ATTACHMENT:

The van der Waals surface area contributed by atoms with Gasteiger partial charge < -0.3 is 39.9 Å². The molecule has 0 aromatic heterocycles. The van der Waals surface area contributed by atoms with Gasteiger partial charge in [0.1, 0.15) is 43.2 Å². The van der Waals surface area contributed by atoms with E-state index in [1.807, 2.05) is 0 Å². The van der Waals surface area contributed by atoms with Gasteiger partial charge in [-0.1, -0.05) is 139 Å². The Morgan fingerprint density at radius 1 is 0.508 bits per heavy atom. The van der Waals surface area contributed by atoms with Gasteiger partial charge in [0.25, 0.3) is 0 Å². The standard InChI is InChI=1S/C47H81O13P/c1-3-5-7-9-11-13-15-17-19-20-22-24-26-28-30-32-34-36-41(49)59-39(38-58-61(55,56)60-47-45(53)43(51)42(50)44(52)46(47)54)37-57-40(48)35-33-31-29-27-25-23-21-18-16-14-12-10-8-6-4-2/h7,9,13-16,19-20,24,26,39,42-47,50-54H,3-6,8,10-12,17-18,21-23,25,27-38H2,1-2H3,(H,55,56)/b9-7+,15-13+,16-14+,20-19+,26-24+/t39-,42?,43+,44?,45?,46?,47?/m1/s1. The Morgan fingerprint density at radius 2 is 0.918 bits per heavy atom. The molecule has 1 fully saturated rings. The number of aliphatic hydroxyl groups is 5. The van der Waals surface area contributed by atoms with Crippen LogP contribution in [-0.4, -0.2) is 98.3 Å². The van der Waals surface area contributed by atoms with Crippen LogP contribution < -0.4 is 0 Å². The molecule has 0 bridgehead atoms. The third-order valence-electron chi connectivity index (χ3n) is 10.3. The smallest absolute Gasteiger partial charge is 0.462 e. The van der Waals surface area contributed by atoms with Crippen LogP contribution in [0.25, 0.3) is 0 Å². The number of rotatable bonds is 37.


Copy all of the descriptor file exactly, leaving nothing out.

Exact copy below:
The van der Waals surface area contributed by atoms with Gasteiger partial charge < -0.3 is 39.9 Å². The molecule has 0 aromatic heterocycles. The van der Waals surface area contributed by atoms with Gasteiger partial charge in [0.1, 0.15) is 43.2 Å². The van der Waals surface area contributed by atoms with E-state index in [1.807, 2.05) is 0 Å². The van der Waals surface area contributed by atoms with Gasteiger partial charge in [-0.1, -0.05) is 139 Å². The Morgan fingerprint density at radius 1 is 0.508 bits per heavy atom. The van der Waals surface area contributed by atoms with Gasteiger partial charge in [0.25, 0.3) is 0 Å². The standard InChI is InChI=1S/C47H81O13P/c1-3-5-7-9-11-13-15-17-19-20-22-24-26-28-30-32-34-36-41(49)59-39(38-58-61(55,56)60-47-45(53)43(51)42(50)44(52)46(47)54)37-57-40(48)35-33-31-29-27-25-23-21-18-16-14-12-10-8-6-4-2/h7,9,13-16,19-20,24,26,39,42-47,50-54H,3-6,8,10-12,17-18,21-23,25,27-38H2,1-2H3,(H,55,56)/b9-7+,15-13+,16-14+,20-19+,26-24+/t39-,42?,43+,44?,45?,46?,47?/m1/s1. The Morgan fingerprint density at radius 2 is 0.918 bits per heavy atom. The molecule has 1 fully saturated rings. The number of aliphatic hydroxyl groups is 5. The van der Waals surface area contributed by atoms with Crippen LogP contribution in [-0.4, -0.2) is 98.3 Å². The van der Waals surface area contributed by atoms with Crippen LogP contribution < -0.4 is 0 Å². The molecule has 0 bridgehead atoms. The third-order valence-electron chi connectivity index (χ3n) is 10.3. The smallest absolute Gasteiger partial charge is 0.462 e. The van der Waals surface area contributed by atoms with Crippen LogP contribution in [0.25, 0.3) is 0 Å². The number of rotatable bonds is 37.